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Altinac Side Effects

Generic name: tretinoin topical

Medically reviewed by Last updated on Aug 12, 2022.

Note: This document contains side effect information about tretinoin topical. Some dosage forms listed on this page may not apply to the brand name Altinac.

Applies to tretinoin topical: topical cream, topical gel/jelly, topical lotion.

Serious side effects of Altinac

Along with its needed effects, tretinoin topical (the active ingredient contained in Altinac) may cause some unwanted effects. Although not all of these side effects may occur, if they do occur they may need medical attention.

Check with your doctor immediately if any of the following side effects occur while taking tretinoin topical:

More common

  • Burning, stinging, peeling, redness, or unusual dryness of the skin (severe)

Less common

  • Dryness, pain, redness, irritation, or peeling at the application site

Other side effects of Altinac

Some side effects of tretinoin topical may occur that usually do not need medical attention. These side effects may go away during treatment as your body adjusts to the medicine. Also, your health care professional may be able to tell you about ways to prevent or reduce some of these side effects.

Check with your health care professional if any of the following side effects continue or are bothersome or if you have any questions about them:

More common

  • Burning, itching, stinging, scaling, or redness of the skin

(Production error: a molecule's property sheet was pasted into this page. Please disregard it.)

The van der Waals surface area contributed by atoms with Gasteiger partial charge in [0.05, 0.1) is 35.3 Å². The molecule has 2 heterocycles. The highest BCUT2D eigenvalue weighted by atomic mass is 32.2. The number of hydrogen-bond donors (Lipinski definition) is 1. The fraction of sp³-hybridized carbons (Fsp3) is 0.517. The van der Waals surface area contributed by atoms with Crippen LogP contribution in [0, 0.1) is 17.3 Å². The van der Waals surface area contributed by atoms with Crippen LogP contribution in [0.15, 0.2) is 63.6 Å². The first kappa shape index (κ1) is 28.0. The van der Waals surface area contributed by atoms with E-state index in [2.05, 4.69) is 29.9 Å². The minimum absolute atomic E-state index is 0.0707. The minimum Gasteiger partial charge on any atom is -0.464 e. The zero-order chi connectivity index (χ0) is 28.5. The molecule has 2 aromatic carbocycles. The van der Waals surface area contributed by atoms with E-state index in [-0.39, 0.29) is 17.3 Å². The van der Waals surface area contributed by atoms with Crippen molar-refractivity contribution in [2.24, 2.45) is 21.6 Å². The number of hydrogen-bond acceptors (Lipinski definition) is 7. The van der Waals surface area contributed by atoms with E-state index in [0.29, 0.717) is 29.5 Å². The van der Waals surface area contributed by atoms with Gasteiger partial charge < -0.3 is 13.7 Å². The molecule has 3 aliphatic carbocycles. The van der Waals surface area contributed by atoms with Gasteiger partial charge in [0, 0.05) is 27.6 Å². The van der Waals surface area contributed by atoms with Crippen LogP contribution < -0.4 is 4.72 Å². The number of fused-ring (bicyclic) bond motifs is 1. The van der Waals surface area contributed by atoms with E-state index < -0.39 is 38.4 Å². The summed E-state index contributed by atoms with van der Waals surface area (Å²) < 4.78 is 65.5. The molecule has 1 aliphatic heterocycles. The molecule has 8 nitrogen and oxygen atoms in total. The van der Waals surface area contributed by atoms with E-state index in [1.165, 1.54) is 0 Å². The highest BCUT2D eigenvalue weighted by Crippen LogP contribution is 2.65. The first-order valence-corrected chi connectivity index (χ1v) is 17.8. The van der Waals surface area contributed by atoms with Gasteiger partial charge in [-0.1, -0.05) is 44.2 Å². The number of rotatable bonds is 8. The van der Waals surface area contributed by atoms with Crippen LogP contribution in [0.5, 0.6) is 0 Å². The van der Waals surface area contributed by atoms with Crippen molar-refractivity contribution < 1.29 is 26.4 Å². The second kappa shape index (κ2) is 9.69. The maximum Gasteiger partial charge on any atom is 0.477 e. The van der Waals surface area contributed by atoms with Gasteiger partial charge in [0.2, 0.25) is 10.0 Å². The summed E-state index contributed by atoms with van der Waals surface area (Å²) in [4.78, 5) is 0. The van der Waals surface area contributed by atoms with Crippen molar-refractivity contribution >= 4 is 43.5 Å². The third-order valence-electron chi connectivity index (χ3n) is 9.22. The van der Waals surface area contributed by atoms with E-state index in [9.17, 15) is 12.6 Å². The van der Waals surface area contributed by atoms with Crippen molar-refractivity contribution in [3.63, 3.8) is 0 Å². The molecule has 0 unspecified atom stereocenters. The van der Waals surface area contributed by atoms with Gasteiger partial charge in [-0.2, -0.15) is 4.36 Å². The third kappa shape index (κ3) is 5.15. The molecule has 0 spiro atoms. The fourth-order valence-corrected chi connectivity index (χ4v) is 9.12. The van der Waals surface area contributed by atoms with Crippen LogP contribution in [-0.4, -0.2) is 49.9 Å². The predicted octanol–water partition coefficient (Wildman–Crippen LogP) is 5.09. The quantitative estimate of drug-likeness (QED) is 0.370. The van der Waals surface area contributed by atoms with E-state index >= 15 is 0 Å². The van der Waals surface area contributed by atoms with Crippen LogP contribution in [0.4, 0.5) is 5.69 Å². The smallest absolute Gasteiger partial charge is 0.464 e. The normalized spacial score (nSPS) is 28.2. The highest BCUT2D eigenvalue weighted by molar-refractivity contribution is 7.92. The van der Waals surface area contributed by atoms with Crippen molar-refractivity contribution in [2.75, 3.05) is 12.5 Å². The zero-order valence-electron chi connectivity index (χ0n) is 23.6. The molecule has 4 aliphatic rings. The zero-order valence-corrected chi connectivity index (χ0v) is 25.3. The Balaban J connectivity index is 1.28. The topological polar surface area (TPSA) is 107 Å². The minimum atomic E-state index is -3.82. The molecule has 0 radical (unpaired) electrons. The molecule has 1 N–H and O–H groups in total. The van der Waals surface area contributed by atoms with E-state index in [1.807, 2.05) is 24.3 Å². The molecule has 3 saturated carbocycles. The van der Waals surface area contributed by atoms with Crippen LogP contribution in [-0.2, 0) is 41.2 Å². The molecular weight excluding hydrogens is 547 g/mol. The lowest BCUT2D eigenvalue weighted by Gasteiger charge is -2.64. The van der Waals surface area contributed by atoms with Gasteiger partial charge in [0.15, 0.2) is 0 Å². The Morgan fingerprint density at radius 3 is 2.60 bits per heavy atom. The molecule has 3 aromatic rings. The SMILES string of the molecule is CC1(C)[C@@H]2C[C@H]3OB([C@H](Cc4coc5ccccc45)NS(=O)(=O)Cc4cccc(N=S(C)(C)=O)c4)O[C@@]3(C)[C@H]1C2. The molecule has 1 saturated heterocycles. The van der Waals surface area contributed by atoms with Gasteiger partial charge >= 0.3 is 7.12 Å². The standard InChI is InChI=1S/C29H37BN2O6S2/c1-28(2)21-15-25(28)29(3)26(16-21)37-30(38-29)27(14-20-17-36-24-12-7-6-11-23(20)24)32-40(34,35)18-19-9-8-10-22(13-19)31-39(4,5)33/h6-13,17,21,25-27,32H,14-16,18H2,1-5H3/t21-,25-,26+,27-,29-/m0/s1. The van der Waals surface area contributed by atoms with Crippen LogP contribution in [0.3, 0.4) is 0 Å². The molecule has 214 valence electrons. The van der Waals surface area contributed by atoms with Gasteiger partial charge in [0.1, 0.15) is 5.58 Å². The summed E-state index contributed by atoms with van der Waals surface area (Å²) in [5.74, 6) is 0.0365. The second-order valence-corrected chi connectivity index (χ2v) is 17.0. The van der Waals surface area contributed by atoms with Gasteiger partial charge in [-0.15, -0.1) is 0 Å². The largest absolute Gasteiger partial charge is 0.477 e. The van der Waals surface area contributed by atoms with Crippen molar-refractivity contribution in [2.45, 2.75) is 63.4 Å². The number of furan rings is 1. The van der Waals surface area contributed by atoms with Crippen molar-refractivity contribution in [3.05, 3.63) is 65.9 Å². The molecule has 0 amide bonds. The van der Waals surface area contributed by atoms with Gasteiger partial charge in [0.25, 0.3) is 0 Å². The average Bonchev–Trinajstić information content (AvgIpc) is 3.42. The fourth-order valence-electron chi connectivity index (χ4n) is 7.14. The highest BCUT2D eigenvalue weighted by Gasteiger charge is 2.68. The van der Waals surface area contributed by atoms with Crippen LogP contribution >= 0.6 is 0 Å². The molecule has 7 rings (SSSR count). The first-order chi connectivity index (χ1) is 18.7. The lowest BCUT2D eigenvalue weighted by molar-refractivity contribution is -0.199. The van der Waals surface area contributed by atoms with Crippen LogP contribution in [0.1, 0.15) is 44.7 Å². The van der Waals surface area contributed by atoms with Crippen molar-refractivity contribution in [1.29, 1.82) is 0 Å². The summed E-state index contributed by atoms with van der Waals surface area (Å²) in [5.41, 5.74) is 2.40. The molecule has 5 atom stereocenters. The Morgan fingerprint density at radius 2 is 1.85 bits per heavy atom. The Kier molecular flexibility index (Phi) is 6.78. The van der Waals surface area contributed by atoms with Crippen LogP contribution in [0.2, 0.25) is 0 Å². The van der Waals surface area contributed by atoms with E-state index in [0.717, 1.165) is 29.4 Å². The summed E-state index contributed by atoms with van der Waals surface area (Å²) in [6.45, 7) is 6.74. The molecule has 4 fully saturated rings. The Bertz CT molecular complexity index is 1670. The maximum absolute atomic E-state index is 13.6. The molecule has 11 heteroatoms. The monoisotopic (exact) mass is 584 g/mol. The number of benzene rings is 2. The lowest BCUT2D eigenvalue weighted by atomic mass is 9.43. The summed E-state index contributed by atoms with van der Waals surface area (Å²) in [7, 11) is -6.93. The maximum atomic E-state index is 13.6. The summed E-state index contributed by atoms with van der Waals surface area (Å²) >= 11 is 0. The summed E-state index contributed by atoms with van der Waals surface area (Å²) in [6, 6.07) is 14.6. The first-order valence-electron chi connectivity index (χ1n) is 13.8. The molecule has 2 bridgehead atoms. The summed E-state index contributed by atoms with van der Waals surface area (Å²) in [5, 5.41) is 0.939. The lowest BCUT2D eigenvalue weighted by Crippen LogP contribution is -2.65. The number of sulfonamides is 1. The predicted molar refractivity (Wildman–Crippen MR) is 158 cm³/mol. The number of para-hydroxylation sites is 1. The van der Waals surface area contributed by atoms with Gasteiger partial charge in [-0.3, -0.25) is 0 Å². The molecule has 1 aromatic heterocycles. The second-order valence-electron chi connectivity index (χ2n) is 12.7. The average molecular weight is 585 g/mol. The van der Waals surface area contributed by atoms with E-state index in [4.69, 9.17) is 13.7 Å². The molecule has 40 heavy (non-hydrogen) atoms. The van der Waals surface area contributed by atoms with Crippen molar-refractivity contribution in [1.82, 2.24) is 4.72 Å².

• chapping or slight peeling of the skin (mild)
  • darkening of the skin
  • lightening of normal skin color
  • lightening of treated areas of dark skin
  • redness of skin (mild)
  • unusual dryness of skin (mild)
  • unusually warm skin (mild)

For Healthcare Professionals

Applies to tretinoin topical: topical cream, topical gel, topical kit, topical liquid, topical lotion.



Very common (10% or more): Severe skin irritation (Up to 32%)

Frequency not reported: Mild irritation, peeling/skin exfoliation, erythema, pruritus, blistering, pain, crusting, tenderness, dry skin, burning/warmth/stinging, photosensitivity/increased sensitivity to light

Postmarketing reports: Temporary hyper/hypopigmentation, rash, skin atrophy


Very common (10% or more): Dry skin (Up to 16%), peeling/scaling/flaking skin (Up to 12%)

Common (1% to 10%): Burning sensation, erythema, pruritus, skin pain, sunburn

Frequency not reported: Blistering/crusting skin

Postmarketing reports: Temporary hypo/hyperpigmentation, increased susceptibility to sunlight

Microsphere Gel:

Common (1% to 10%): Skin irritation, skin burning, erythema, dermatitis

Frequency not reported: Peeling, dryness, stinging, itching

Postmarketing reports: Temporary hypo/hyperpigmentation[Ref]

Erythema, peeling, dryness, burning/stinging, and/or itching occurred most frequently during the first 2 weeks of therapy.

Most of the dermatologic side effects were mild in severity (approximately 63%), and approximately 34% were of moderate severity.

Dry, peeling, scaling, and/or flaking skin occurred most often in the gel formulation.[Ref]



Frequency not reported: Reversible liver function test changes (bilirubin, alkaline phosphatase, ALT, AST)[Ref]



Frequency not reported: Thymol turbidity elevations, increased flocculation[Ref]



Postmarketing reports: Edema/swelling of application site[Ref]



Frequency not reported: Allergic contact dermatitis

Postmarketing reports: Allergic reaction[Ref]


1. "Product Information. Retin-A (tretinoin)." Ortho McNeil Pharmaceutical (2001):

2. "Product Information. Avita (tretinoin topical)." Penederm Inc (2001):

3. "Product Information. Renova (tretinoin topical)." Janssen Pharmaceuticals (2002):

4. Cerner Multum, Inc. "Australian Product Information." O 0

Further information

Always consult your healthcare provider to ensure the information displayed on this page applies to your personal circumstances.

Some side effects may not be reported. You may report them to the FDA.